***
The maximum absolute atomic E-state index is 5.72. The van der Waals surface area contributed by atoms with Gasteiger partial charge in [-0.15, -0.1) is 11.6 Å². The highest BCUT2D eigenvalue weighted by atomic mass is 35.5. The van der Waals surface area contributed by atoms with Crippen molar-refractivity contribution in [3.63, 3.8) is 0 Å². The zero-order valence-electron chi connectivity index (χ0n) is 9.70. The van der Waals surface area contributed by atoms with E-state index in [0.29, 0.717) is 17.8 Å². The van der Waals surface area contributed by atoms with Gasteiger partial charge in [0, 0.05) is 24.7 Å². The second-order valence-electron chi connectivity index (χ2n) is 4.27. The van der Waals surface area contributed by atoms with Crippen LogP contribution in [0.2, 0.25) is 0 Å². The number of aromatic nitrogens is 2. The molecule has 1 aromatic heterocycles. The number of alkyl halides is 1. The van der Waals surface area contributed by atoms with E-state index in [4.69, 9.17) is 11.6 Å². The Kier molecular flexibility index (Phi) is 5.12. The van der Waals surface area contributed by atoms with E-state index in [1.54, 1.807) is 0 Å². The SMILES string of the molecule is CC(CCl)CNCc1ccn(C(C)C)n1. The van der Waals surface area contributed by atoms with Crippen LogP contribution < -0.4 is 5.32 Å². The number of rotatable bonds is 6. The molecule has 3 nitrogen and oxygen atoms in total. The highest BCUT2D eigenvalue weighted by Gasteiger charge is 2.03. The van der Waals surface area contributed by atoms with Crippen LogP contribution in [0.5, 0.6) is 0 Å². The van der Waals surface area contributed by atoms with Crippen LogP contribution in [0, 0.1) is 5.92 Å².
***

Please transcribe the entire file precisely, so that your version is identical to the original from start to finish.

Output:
The maximum absolute atomic E-state index is 5.72. The van der Waals surface area contributed by atoms with Gasteiger partial charge in [-0.15, -0.1) is 11.6 Å². The highest BCUT2D eigenvalue weighted by atomic mass is 35.5. The van der Waals surface area contributed by atoms with Crippen molar-refractivity contribution in [3.63, 3.8) is 0 Å². The zero-order valence-electron chi connectivity index (χ0n) is 9.70. The van der Waals surface area contributed by atoms with E-state index in [0.29, 0.717) is 17.8 Å². The van der Waals surface area contributed by atoms with Gasteiger partial charge in [0, 0.05) is 24.7 Å². The second-order valence-electron chi connectivity index (χ2n) is 4.27. The van der Waals surface area contributed by atoms with Crippen LogP contribution in [0.2, 0.25) is 0 Å². The number of aromatic nitrogens is 2. The molecule has 1 aromatic heterocycles. The number of alkyl halides is 1. The van der Waals surface area contributed by atoms with E-state index in [4.69, 9.17) is 11.6 Å². The Kier molecular flexibility index (Phi) is 5.12. The van der Waals surface area contributed by atoms with E-state index in [1.54, 1.807) is 0 Å². The SMILES string of the molecule is CC(CCl)CNCc1ccn(C(C)C)n1. The van der Waals surface area contributed by atoms with Crippen LogP contribution < -0.4 is 5.32 Å². The number of rotatable bonds is 6. The molecule has 3 nitrogen and oxygen atoms in total. The highest BCUT2D eigenvalue weighted by Gasteiger charge is 2.03. The van der Waals surface area contributed by atoms with Crippen LogP contribution in [0.5, 0.6) is 0 Å². The van der Waals surface area contributed by atoms with Crippen LogP contribution in [0, 0.1) is 5.92 Å².